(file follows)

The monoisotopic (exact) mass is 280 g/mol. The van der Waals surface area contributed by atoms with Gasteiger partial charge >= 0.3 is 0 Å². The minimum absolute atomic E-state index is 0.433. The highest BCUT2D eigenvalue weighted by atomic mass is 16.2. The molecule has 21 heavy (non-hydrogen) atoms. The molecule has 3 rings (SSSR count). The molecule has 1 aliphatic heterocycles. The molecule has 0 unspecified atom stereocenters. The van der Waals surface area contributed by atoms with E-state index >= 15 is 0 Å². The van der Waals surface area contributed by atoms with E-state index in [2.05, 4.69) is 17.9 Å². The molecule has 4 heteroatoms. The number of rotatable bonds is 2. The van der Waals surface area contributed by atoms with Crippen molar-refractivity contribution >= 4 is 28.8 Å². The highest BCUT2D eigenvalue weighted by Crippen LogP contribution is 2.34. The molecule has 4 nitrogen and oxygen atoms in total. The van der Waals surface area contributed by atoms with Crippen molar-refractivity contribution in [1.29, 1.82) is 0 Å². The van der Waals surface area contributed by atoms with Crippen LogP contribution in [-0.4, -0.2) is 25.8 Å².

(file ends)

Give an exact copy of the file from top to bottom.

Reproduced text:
The monoisotopic (exact) mass is 280 g/mol. The van der Waals surface area contributed by atoms with Gasteiger partial charge >= 0.3 is 0 Å². The minimum absolute atomic E-state index is 0.433. The highest BCUT2D eigenvalue weighted by atomic mass is 16.2. The molecule has 21 heavy (non-hydrogen) atoms. The molecule has 3 rings (SSSR count). The molecule has 1 aliphatic heterocycles. The molecule has 0 unspecified atom stereocenters. The van der Waals surface area contributed by atoms with E-state index >= 15 is 0 Å². The van der Waals surface area contributed by atoms with E-state index in [2.05, 4.69) is 17.9 Å². The molecule has 4 heteroatoms. The number of rotatable bonds is 2. The van der Waals surface area contributed by atoms with Crippen molar-refractivity contribution >= 4 is 28.8 Å². The highest BCUT2D eigenvalue weighted by Crippen LogP contribution is 2.34. The molecule has 4 nitrogen and oxygen atoms in total. The van der Waals surface area contributed by atoms with Crippen molar-refractivity contribution in [1.29, 1.82) is 0 Å². The van der Waals surface area contributed by atoms with Crippen LogP contribution in [-0.4, -0.2) is 25.8 Å².